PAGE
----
Just over a year after the decision to cut base commission Carnival UK claims the move has helped it achieve its aims and it has not appreciably undermined agent support.
The operator angered many agents when it moved to 10% commission and scrapped volume-based overrides in a bid to tackle rampant discounting caused by agents giving away their earnings to customers as they competed for bookings.
Speaking to Travel Weekly at the sixth UK Cruise Convention on Tuesday, Giles Hawke, Carnival UK sales director, said the move had brought price clarity to consumers.
And he claimed trade support had been broadened. “We have achieved the support we hoped we would and we are getting the volumes from travel agents that we hoped as a result.
“We have seen a marginal increase in our direct business but it’s in the region of what we lost from Gill’s [Cruise Centre] disappearing and probably one of our reasonably sized agents deciding it [the new commercial terms] did not work for them as a model.
“We made a big change and one of the initial trends we saw was we had more individual travel agents selling our holidays than ever before. That has been maintained. There has been a big growth in share of small to medium sized travel agent business because of their ability to compete and serve the customer based on the knowledge that they have.
“We have seen big travel agent partners remain big, where we have seen a drop in share is probably those agents who have sold on price as their USP in the past. Now it’s about who can sell well, who can sell the benefits of the product. People who it’s working well for are those who are finding different ways to market,” added Hawke, who highlighted how Planet Cruise and Liverpool Cruise Club are using digital television channels to reach customers.
Hawke conceded the move to 10% had polarised agents into those who could work with it and those who could not, but that many were making a smaller margin after discounting when the base commission rate was 15% than they are today.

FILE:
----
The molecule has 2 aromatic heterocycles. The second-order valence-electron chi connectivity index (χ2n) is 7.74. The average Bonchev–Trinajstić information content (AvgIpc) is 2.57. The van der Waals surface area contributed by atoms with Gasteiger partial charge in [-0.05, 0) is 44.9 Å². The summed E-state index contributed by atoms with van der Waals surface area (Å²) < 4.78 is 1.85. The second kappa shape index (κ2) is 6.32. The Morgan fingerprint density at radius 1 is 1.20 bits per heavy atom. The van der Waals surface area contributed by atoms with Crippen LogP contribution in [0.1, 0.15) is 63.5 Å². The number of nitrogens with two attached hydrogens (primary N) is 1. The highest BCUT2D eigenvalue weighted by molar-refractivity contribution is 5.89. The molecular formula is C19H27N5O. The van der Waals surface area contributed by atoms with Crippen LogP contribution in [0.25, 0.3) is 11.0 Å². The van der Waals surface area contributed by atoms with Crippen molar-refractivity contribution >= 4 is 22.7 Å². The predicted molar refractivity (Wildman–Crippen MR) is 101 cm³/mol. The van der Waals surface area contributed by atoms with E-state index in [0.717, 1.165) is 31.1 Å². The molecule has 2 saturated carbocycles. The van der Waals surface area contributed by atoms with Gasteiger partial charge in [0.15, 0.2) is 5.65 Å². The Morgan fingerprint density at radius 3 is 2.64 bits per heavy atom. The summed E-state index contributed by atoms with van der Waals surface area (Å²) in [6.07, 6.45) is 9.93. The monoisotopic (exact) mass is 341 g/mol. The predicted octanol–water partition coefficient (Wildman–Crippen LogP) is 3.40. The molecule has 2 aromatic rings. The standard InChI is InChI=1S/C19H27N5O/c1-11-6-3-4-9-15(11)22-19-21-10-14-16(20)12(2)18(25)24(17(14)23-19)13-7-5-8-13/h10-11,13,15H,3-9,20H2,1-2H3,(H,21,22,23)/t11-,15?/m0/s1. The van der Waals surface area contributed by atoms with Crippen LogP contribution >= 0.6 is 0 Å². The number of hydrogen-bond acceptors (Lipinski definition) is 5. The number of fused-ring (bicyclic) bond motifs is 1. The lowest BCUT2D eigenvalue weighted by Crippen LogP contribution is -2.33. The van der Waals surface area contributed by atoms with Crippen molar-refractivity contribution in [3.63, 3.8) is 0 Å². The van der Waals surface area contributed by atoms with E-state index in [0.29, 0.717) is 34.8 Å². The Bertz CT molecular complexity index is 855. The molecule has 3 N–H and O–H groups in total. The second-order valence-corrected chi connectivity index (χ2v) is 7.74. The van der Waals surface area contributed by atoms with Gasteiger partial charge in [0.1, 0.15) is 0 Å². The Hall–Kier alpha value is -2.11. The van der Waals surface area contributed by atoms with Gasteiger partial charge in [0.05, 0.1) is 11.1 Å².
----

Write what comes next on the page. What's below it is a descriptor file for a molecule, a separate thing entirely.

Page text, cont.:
Paul Ludlow, UK managing director of Carnival brand Princess Cruises, said: “It’s a fact, we have grown our distribution in the last year with the new commercial arrangements.”
Ludlow said the new US-style trade terms on group bookings and the more flexible Flight Select booking system offering additional earning opportunities had really bedded in with agents who were grasping the opportunities to boost their earnings.
“Commission is just one form of the way we support travel agents. Agents view their relationship with us in the whole rather than just around commission.
“In terms of our strategy for direct sales nothing has changed. With our groups programme agents can add value to consumers to book with them.”
Asked if he was surprised no other cruise lines had followed Carnival’s lead, Hawke said: “We made a decision that was right for our business. When we considered it we thought about what difference it would make if others followed us or not. But our decision had to standalone for our business regardless of what other companies did.
“Because it’s working for us what others are doing or not doing we do not believe has a bearing on how we need to react as a business.
“We are getting support from travel agent partners and seeing the yields we need and a much cleaner environment around consumer clarity and visibility of price and a big reduction of confusion among customers about what is the best price.”
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